As we debate who and what from history deserves a monument, St. Petersburg got it right this week with plans to honor the 12 Black police officers who sued the city for discrimination in the 1960s and won. The Courageous 12, as they are known, merit a statue, and that’s what the city plans to erect at the site of the old police department headquarters. The monument will celebrate the men and the cause they championed.
The announcement came months after the city put up a plaque with the names and photos of the 12 Black officers in the lobby of the new police headquarters. At the time, the children of Freddie Crawford, one of the Courageous 12, wrote a letter to the editor in the Tampa Bay Times noting the group deserved more than a plaque. “Heroes are memorialized in bronze and stone for historic contributions to our society,” wrote Terrell and Kim Crawford. “...The Courageous 12 check those boxes. Yet they are honored with a simple plaque.”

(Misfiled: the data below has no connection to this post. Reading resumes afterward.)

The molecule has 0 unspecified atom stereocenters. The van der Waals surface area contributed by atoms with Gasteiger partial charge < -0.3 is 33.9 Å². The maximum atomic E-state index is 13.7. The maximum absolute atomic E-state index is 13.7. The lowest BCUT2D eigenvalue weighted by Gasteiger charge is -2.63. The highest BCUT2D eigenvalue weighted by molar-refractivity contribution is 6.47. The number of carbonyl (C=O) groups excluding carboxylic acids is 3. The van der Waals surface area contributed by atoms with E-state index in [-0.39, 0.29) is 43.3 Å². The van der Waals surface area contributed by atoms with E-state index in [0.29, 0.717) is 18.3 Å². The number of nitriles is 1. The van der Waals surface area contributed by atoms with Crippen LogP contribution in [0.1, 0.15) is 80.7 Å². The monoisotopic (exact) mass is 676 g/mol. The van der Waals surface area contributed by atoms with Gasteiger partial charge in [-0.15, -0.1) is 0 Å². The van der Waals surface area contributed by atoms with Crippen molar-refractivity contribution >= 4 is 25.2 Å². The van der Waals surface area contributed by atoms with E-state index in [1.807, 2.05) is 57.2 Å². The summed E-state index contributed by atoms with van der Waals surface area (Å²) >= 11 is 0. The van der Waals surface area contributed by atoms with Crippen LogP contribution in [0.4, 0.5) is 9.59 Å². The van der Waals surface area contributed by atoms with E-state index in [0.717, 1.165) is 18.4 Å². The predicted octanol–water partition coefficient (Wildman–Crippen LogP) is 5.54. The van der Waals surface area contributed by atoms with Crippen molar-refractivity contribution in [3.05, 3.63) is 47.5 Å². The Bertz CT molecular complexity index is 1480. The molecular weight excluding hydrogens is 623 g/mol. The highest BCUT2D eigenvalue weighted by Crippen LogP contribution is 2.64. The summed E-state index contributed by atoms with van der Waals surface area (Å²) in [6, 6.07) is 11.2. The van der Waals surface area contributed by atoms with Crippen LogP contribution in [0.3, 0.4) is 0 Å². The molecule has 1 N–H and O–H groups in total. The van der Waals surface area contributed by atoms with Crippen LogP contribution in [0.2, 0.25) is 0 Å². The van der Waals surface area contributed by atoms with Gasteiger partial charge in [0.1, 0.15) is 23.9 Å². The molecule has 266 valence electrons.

The commitment to make the monument is the first step in a process. What the monument will look like is yet to be determined, but the public will have some input, according to the city. The monument is only one facet of a development project for the site of the old police headquarters that will include workforce housing, retail and a parking garage. The St. Petersburg City Council is scheduled to vote on the agreement with EDGE Central Development Partners at their meeting next Thursday. The site is getting a serious makeover, but at least this monument will offer a testament to the history that took place there.
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